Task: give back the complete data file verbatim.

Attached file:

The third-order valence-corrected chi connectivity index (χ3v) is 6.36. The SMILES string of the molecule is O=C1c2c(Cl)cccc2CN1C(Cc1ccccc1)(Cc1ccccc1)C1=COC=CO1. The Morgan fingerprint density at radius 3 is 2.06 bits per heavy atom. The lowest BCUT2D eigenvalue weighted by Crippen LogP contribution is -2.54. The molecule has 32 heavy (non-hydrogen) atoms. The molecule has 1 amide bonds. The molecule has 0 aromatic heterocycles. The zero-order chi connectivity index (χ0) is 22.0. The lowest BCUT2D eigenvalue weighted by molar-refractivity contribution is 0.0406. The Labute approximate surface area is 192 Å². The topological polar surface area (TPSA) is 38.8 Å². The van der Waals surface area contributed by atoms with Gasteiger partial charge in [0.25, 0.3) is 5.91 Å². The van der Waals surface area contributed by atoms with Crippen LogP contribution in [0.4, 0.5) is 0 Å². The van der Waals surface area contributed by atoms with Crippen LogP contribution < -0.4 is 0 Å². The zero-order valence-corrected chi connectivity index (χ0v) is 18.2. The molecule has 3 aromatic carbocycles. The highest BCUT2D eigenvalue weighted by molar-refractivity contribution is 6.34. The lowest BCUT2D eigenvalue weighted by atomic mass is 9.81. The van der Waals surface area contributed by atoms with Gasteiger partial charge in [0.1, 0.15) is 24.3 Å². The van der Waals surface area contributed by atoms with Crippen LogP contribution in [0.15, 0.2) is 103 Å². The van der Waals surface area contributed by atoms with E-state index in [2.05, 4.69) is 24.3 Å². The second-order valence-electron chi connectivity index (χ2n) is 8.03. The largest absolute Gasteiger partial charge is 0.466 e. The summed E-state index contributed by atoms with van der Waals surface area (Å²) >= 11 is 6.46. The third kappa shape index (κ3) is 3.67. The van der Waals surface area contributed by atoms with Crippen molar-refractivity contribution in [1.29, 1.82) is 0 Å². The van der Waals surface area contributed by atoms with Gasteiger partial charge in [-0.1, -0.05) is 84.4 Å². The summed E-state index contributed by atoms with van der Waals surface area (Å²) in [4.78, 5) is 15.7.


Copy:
The third-order valence-corrected chi connectivity index (χ3v) is 6.36. The SMILES string of the molecule is O=C1c2c(Cl)cccc2CN1C(Cc1ccccc1)(Cc1ccccc1)C1=COC=CO1. The Morgan fingerprint density at radius 3 is 2.06 bits per heavy atom. The lowest BCUT2D eigenvalue weighted by Crippen LogP contribution is -2.54. The molecule has 32 heavy (non-hydrogen) atoms. The molecule has 1 amide bonds. The molecule has 0 aromatic heterocycles. The zero-order chi connectivity index (χ0) is 22.0. The lowest BCUT2D eigenvalue weighted by molar-refractivity contribution is 0.0406. The Labute approximate surface area is 192 Å². The topological polar surface area (TPSA) is 38.8 Å². The van der Waals surface area contributed by atoms with Gasteiger partial charge in [0.25, 0.3) is 5.91 Å². The van der Waals surface area contributed by atoms with Crippen LogP contribution in [0.4, 0.5) is 0 Å². The van der Waals surface area contributed by atoms with Crippen LogP contribution < -0.4 is 0 Å². The zero-order valence-corrected chi connectivity index (χ0v) is 18.2. The molecule has 3 aromatic carbocycles. The highest BCUT2D eigenvalue weighted by molar-refractivity contribution is 6.34. The lowest BCUT2D eigenvalue weighted by atomic mass is 9.81. The van der Waals surface area contributed by atoms with Gasteiger partial charge in [0.1, 0.15) is 24.3 Å². The van der Waals surface area contributed by atoms with Crippen LogP contribution in [0.15, 0.2) is 103 Å². The van der Waals surface area contributed by atoms with E-state index in [2.05, 4.69) is 24.3 Å². The second-order valence-electron chi connectivity index (χ2n) is 8.03. The largest absolute Gasteiger partial charge is 0.466 e. The summed E-state index contributed by atoms with van der Waals surface area (Å²) >= 11 is 6.46. The third kappa shape index (κ3) is 3.67. The van der Waals surface area contributed by atoms with Crippen molar-refractivity contribution in [1.29, 1.82) is 0 Å². The van der Waals surface area contributed by atoms with Gasteiger partial charge in [-0.1, -0.05) is 84.4 Å². The summed E-state index contributed by atoms with van der Waals surface area (Å²) in [4.78, 5) is 15.7.